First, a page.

It’s a double whammy for victim cyber crimes. Firstly, investigators have failed to nab the prime culprits. Secondly, the “flaws” in the legal system have apparently delayed and denied justice to victims. The case of Sanjay Govind Dhande, a resident of Pune, who lost Rs 19 lakh to cyber fraudsters, is a case in example.
A noted educationist and former director of the prestigious IIT Kanpur, Dhande was honoured with Padmashri in 2013. The same year, he lost a major part of his “life savings” to cyber criminals.
Cyber criminals hacked Dhande’s account in ICICI’s Aundh branch in Pune in September 2013 and withdrew Rs 19 lakh from it through multiple illegal online transactions. They managed to block his mobile phone SIM card of Vodafone. Due to it, Dhande did not get any alerts from the bank regarding these transactions. Dhande got to know about it only after he got a call from the bank that his balance had gone below the lowest limit. Dhande then filed a complaint with the ICICI bank and also with the Chauhrshrungi police station.
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Probe revealed that Dhande’s money was transferred to 11 bank accounts in Mumbai, West Bengal, Uttar Pradesh and Rajasthan. The money was withdrawn soon after it got transferred. After probe, police arrested three of these account holders from Mumbai. Fraudsters had paid them Rs 3,000 each for using their bank accounts. Account-holders from other places were not arrested. Probe also revealed the fraudsters has obtained a duplicate SIM card of Dhande’s contact number in Nagpur. Those involved in SIM card swapping have not being traced as yet.
Legal process stuck
Dhande filed a complaint with the office of adjudicating officer, information technology (IT) department of state government, demanding compensation from ICICI bank and Vodafone. In January 2014, IT secretary Rajesh Agarwal, who was the judge for special court of IT department, ordered Vodafone to pay Rs 12 lakh and ICICI to pay Rs 6 lakh to Dhande as compensation. “The court considered there were lapses by Vodafone and ICICI and ordered compensation. But both Vodafone and ICICI moved Cyber Appellate Tribunal in Delhi against this order. Vodafone gave me Rs 12 lakh, but it came with a letter saying I could not use the money. So I have kept it in fixed deposit. ICICI authorities were about to pay the compensation, but they simple backed off. The bank moved Bombay High Court in this case. The HC will not start the trial till the Cyber Appellate Tribunal in Delhi passes any order. However, for the last few years, no chairman has been appointed at the tribunal. So no appeals are heard and no orders are being passed. I keep getting new dates. It is like ‘tareekh pe tareekh’ (date after date)… The recent date was on June 26. Nothing happened on the day… So technically I have recovered nothing that I lost. Besides, I have spent nearly Rs 4 lakh more towards legal expenses,” said Dhande.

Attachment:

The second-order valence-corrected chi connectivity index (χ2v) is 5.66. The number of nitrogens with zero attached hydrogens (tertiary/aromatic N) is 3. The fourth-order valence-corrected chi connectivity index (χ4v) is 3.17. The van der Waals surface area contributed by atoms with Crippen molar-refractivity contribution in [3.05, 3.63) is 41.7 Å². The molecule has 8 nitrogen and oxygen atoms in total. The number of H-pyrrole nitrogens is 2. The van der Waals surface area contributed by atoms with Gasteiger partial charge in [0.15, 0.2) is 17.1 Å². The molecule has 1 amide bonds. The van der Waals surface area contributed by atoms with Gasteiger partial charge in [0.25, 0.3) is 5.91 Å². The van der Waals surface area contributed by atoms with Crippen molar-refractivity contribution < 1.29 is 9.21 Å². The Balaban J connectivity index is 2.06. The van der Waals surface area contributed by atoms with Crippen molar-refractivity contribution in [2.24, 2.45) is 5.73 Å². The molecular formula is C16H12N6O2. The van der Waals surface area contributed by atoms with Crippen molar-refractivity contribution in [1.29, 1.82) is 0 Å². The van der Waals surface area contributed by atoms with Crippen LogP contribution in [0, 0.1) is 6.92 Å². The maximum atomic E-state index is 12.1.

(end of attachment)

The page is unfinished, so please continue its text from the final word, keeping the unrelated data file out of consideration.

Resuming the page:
‘Insurance of money of account holders needed’
Dhande said police did a fine job, particularly inspector Sanjay Tungar of cyber crime cell, but they arrested persons only at the tertiary level. “Culprits at the secondary and primary levels in this chain are at large. So my money was not recovered,” said Dhande.“There should be a provision for insurance of bank account holders. The account holder can pay some amount as premium. Victims can then claim financial losses in cyber attacks. Banks should also strengthen their IT cells. Banks report to the RBI, where as telecom companies report to the telecom ministry. There is no co-ordination between the RBI and the telecom ministry. We need an interface between these two authorities… It is important for cyber security. Unsecured Digital India is dangerous,” Dhande said.